ILO Launches Inquiry Into Rights Violations in Venezuela

For only the 13th time in its history, the International Labor Organization’s (ILO) Governing Body agreed to appoint a Commission of Inquiry for Venezuela to examine allegations of the Venezuelan government’s non-compliance with a number of legally-binding ILO Conventions. Specifically, allegations were made of attacks, harassment, aggression and a campaign to discredit the employers’ organization – FEDECAMARAS – its leaders and affiliates.

“This action is especially notable because it is a rare instance of ILO action supporting an employer organization’s right to freedom of association,” said Ed Potter who serves as the USCIB’s ILO Governing Body member. It is the only other time, again after a decade old fight, that an Employer freedom of association case was approved for a Commission of Inquiry by the GB.

At its 332nd meeting earlier this month, the ILO Governing Body agreed, by consensus, to approve the appointment of a Commission of Inquiry for Venezuela. The allegations against the Government of Venezuela state a lack of consultation with FEDECAMARAS on laws that affect the labor and economic interests of the employers, and the adoption of numerous increases to the minimum wage without consultation with employer and worker representatives. The Governing Body has discussed this complaint six times since it was presented by 33 employer delegates at the International Labor Conference in June 2015.

“In taking the decision to set up the Commission of Inquiry, the Governing Body expressed deep concern about the lack of any progress with respect to its previous decisions and recommendations regarding the complaint,” noted Potter. “In particular, it referred to the failure to establish a tripartite roundtable, bringing together government, employer, worker as well as ILO representatives to resolve all pending issues. The Governing Body also expressed its regret that it had not been able to carry out the high-level mission it had recommended at its November 2017 Session, due to objections raised by the Government about the agenda of the mission.”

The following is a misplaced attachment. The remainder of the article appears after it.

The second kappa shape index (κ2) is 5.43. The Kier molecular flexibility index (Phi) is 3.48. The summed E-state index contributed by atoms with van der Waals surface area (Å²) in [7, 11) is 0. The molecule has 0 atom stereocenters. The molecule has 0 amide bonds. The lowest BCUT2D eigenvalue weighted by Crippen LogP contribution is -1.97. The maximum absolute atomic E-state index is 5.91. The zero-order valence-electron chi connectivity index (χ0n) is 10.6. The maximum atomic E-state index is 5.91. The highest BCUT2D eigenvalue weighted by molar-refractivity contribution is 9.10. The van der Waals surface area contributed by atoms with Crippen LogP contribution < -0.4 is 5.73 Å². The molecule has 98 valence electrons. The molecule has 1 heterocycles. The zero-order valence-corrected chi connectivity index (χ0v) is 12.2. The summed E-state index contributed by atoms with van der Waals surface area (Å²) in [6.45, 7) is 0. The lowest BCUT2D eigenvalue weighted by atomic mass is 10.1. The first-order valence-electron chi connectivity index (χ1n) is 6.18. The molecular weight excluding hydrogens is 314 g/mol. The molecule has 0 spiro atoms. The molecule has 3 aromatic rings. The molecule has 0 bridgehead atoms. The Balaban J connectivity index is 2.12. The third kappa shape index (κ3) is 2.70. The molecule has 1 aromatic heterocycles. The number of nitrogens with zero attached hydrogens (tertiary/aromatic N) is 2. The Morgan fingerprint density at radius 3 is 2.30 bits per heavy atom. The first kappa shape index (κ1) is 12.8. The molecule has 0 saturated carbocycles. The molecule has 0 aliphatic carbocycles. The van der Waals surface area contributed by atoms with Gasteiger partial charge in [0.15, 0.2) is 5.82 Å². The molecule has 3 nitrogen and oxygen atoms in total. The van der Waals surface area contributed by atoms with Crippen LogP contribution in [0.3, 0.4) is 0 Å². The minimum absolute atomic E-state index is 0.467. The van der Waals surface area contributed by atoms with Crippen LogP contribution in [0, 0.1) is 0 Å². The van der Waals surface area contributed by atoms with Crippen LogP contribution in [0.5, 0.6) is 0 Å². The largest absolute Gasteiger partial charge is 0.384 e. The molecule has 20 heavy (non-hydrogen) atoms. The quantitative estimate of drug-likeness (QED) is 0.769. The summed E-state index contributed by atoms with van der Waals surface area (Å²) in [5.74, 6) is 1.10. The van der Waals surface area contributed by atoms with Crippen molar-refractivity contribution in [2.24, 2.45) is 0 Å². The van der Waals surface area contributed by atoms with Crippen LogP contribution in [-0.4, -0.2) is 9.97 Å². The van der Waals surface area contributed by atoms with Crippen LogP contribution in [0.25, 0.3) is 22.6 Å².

The Commission of Inquiry is made up of three independent members and is tasked with carrying out a full investigation of the complaint, ascertaining all the facts of the case, and making recommendations to address the problems raised in the complaint. A Commission of Inquiry is the ILO’s highest-level investigative procedure. It is generally set up when a member State is alleged to have committed persistent and serious violations of ratified International Labor Conventions, which are binding international treaties, and has repeatedly refused to address them.


Staff Contact:   Ewa Staworzynska

Director, Corporate Responsibility and Labor Affairs
Tel: 212.703.5056

Ewa Staworzynska is USCIB’s Director of Corporate Responsibility and Labor Affairs. Staworzynska brings to USCIB her extensive policy experience from both public and private sectors. Prior to joining USCIB, she led DoorDash’s policy efforts in international markets and was in charge of diplomatic relations. Before her position at DoorDash, Staworzynska was an officer at the International Labor Organization (ILO), where she worked multilaterally to advance support for decent work and related policies at UN headquarters. Staworzynska began her career in New York working for a real estate start-up. Staworzynska will be based in USCIB’s New York office and will work with Jose Arroyo, USCIB policy associate on corporate responsibility and labor affairs, on a wide range of issues, including human rights and industrial policy, responsible business conduct, and the UN Sustainable Development Goals (SDGs). She was born and raised in Norway and has a B.A. in Economics and M.A. in International Relations, with a specialty in International Business, from New York University.
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